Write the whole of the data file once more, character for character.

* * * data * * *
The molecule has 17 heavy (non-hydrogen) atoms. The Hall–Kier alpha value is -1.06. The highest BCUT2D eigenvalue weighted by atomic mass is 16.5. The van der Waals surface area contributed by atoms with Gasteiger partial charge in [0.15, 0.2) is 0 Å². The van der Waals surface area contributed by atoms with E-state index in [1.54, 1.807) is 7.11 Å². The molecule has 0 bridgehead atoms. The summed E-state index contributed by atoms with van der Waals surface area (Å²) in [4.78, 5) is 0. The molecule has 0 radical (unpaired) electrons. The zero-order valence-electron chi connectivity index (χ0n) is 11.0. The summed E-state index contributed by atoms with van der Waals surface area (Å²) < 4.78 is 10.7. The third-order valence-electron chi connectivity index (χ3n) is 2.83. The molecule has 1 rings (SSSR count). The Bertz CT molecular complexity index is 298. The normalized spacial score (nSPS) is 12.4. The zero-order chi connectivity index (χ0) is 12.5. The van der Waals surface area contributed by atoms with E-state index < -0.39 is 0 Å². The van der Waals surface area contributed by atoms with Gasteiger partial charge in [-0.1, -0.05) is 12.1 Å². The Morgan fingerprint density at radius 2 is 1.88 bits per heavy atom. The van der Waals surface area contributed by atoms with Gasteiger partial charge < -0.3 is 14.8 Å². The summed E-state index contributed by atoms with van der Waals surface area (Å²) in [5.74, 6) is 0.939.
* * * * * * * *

The molecule has 17 heavy (non-hydrogen) atoms. The Hall–Kier alpha value is -1.06. The highest BCUT2D eigenvalue weighted by atomic mass is 16.5. The van der Waals surface area contributed by atoms with Gasteiger partial charge in [0.15, 0.2) is 0 Å². The van der Waals surface area contributed by atoms with E-state index in [1.54, 1.807) is 7.11 Å². The molecule has 0 bridgehead atoms. The summed E-state index contributed by atoms with van der Waals surface area (Å²) in [4.78, 5) is 0. The molecule has 0 radical (unpaired) electrons. The zero-order valence-electron chi connectivity index (χ0n) is 11.0. The summed E-state index contributed by atoms with van der Waals surface area (Å²) < 4.78 is 10.7. The third-order valence-electron chi connectivity index (χ3n) is 2.83. The molecule has 1 rings (SSSR count). The Bertz CT molecular complexity index is 298. The normalized spacial score (nSPS) is 12.4. The zero-order chi connectivity index (χ0) is 12.5. The van der Waals surface area contributed by atoms with E-state index < -0.39 is 0 Å². The van der Waals surface area contributed by atoms with Gasteiger partial charge in [-0.1, -0.05) is 12.1 Å². The Morgan fingerprint density at radius 2 is 1.88 bits per heavy atom. The van der Waals surface area contributed by atoms with Gasteiger partial charge < -0.3 is 14.8 Å². The summed E-state index contributed by atoms with van der Waals surface area (Å²) in [5.74, 6) is 0.939.